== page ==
I designed this game for older students, but when some of my younger ones saw it, they wanted a version, too!
The cards are designed for a business card template, but you can use card stock and cut them out. I found a good deal on photo paper at a discount store, so I laminated that for the game board, and it really pops out the colors.
Print only the front (the rhythm cards) for the level you need. Then reinsert the cards and print the back design, – the cards with checkered flags. I find it necessary to have the backs of each level a different color so I can quickly get the correct cards ready for a student.
If you are playing with different ages in a group lesson, students can draw from their theory level and still play together.
- To review rhythms, including dotted eighth notes and sixteenths notes
- Grades 1-7, using the appropriate level cards
Number of Players
- Two or more players. The teacher can play with a student, or students can play in a group lesson
- Game board and rhythm card printables
- A small token for each player
- Print the game board. Print the cards on one side and then Mui and print on the back of the cards. Separate or cut the cards.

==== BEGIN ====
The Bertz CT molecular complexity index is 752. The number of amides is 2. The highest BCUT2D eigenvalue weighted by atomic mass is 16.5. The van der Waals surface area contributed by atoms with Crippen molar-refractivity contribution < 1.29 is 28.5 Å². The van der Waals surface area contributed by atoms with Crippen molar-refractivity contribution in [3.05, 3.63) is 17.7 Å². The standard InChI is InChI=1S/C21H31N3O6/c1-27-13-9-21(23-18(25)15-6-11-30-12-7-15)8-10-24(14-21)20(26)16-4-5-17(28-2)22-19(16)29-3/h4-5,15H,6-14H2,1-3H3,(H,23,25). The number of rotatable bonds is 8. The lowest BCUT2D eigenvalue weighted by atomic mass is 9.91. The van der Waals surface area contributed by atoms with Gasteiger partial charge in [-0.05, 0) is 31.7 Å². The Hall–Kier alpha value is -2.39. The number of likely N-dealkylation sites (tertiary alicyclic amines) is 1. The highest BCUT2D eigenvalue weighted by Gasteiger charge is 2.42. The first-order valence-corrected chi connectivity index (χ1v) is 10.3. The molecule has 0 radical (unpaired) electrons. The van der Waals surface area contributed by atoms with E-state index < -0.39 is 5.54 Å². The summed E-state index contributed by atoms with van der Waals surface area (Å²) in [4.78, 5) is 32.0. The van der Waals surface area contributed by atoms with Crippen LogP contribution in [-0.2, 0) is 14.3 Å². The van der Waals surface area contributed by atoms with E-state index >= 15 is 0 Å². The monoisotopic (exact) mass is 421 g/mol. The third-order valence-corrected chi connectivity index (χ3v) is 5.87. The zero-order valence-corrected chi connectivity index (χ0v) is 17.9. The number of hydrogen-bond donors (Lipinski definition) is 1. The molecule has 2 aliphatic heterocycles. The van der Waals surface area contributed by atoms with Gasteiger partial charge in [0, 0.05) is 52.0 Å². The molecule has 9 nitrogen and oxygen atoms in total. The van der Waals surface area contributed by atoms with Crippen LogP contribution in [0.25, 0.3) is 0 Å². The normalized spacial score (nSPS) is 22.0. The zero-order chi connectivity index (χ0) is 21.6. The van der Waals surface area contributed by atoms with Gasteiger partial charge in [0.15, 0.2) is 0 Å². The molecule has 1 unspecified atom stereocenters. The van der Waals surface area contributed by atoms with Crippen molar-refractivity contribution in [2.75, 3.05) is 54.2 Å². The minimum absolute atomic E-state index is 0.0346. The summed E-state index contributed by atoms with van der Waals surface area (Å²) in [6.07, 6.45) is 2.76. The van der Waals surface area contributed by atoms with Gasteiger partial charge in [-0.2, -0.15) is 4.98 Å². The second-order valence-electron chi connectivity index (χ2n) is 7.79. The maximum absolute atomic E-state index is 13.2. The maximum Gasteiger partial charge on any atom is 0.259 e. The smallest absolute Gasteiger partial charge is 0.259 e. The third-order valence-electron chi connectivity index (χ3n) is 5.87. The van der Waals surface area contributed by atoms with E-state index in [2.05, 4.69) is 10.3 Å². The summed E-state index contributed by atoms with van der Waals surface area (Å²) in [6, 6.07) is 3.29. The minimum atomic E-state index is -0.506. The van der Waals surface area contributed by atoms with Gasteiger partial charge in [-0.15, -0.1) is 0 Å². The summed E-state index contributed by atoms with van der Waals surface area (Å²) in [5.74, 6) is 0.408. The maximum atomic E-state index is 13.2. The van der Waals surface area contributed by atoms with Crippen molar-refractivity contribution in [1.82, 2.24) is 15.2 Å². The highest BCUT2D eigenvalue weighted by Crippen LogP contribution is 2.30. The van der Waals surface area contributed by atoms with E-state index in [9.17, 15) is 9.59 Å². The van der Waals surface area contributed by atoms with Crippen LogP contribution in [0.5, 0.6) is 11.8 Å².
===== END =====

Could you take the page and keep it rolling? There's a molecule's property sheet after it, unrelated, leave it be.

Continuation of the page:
- Mix the cards up so that the sentence cards are mixed evenly with the rhythm cards.
- Each player puts their token on “start”. The first player draws a card and counts the rhythm. Moving clockwise, the student moves his/her token to the first note on the board with the same value as their card.
- Decide how many “laps” are need to win. One lap takes about 5 minutes. Remove some of the penalty cards to speed up the game.
- Players take turns drawing cards and moving their token on the board.
- If all the cards are used, shuffle and keep playing.
- The first player to pass “start” is the winner.
Why I Like This Game
- It doesn’t take much lesson time.
- When I play this game with students, I discover right away what they know and what they need work on. So it is like a worksheet or achievement test, only a lot more fun!
What makes a successful music teacher? I have observed and listened to many very successful teachers over the years. I am so fortunate to personally know many outstanding teachers, and I have learned from them. These are teachers of all ages who have studios full of students, including beginners and long-time advanced high school students. Here is what I discovered: